An otherwise smart show at the Kelly Writers House has a confusing premise.
“Synaptic Mimes: The Private Spectacular” is a show about misrepresentation. Non-sequiturs galore, the exhibit highlights the curious act of art spectatorship.
The show, which marvelously has no correlation to any of the ump-teen art conventions, conferences and festivals in town right now, is on display at KWH Art, the downstairs gallery space at the Kelly Writers House at the University of Pennsylvania. It features seven artists from New York City. Through various media—photography, painting, drawing and printmaking—the artists engage the act and the idea of a display.
The show moves fluidly and purposefully, but the concept is a bit confusing. Curator Kaegan Sparks puts it most convolutedly in her curatorial essay: “[we] thus relate to the spectacle in question only … as spectators of spectators.” Oh lord. What does that even mean?
Despite an ambiguous starting point, the work is clear. The pieces are unanimous in their sense of intimacy and subdual.
Ryan Mrozowski’s paintings depict odd situations like a man in a suit levitating a cluster of matches with his mind or a riverside baptism of an astronaut. They are coolly awkward, pronounced without being ostentatious.
Nadja Bournonville’s self-portraits are similarly detached and enticing. Her slideshow, The Conscious Act of Forgetting displays a girl holding a small boat made out of matches in her hand. The ship catches fire and burns—an ending that, though obvious, seems obscure because of its simplicity.
The work in this show is exceptionally clever, but it never becomes joke-y. Patricia Smith’s watercolor diagram of an all-purpose mourning stadium is a beautifully rendered quip, detailing the various seating levels from “inconsolable grief” out to the nosebleed “spectacle gazers.”
Other artists play with the process of observation, turning it into a sly gag. Selena Kimball’s photo-etched replica of Yves Klein’s signature Leap Into the Void is a wily appropriation of Klein’s bold (but entirely fabricated) gesture. Matthew Albanese’s Lambda C-Print of a desert landscape is postcard perfect, until one realizes it is not some mystical area in New Mexico but, in fact, a miniature set built with fake fur and clouds made from cotton.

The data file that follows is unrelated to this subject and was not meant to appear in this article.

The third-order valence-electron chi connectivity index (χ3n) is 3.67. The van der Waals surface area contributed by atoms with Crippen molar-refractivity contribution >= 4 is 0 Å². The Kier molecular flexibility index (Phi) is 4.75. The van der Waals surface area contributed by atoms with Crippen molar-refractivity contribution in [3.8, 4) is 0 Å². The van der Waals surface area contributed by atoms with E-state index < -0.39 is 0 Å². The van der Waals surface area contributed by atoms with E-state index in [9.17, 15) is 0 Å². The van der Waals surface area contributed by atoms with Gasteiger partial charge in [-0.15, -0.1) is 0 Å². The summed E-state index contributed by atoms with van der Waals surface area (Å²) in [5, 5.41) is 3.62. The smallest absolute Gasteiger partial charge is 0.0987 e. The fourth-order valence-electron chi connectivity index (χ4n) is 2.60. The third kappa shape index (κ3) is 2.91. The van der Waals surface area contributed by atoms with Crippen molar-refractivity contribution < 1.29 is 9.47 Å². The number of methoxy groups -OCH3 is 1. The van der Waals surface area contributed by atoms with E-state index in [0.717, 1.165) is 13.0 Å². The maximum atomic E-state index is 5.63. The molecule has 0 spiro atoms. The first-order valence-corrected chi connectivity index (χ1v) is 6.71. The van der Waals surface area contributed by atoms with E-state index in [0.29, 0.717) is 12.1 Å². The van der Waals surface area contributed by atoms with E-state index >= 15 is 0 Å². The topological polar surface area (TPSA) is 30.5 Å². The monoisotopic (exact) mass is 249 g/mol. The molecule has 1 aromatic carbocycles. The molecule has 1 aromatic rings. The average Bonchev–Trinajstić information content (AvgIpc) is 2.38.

The individuals who already mosey through the Kelly Writers House every day attending classes, lectures and poetry readings are the perfect audience for “Synaptic Mimes.” This show was made for them.
However, it wasn’t made for the show’s space. While nontraditional spaces are almost always preferable to the soulless white cube, the living-room atmosphere of the space pushes the work out of the way. Without signage or distinctive lighting, the art feels decorative.
“Synaptic Mimes” is not meant to be a regional show, but the all-New York City lineup is peculiar. While the artists and their works interact seamlessly with one another, casting a net as wide as “the private spectacular” surely could’ve caught a more geographically diverse group of artists.
Without a text-based work in sight, the show is still very bookish. This is no surprise for KWH Art, curated by Kaegan Sparks. Sparks, a senior at the University of Pennsylvania, has organized 16 shows in the gallery in the past three years. She is adept at curating shows that feature literary art—work that is about text, derives from text or uses text as an aesthetic object. The shows spill from the pages of theorists, holding fast to the cultural canon. In her heady, 19-page curatorial essay in the catalog that accompanies the show, Sparks references everyone from Plato to Barthes, Debord to Daedalus.
The curatorial concept may seem lost in a train of thought but that’s what the show is about. From the show’s title, a derivation of a Futurist sound work, to the various layers of perception in the pieces, “Synaptic Mimes” wades through the muddy waters of cerebral connection. The works are aesthetically engaging and Sparks drives an intellectual stake through all of them.
“Synaptic Mimes: The Private Spectacular”
Calendar: Sept. 30-Oct. 7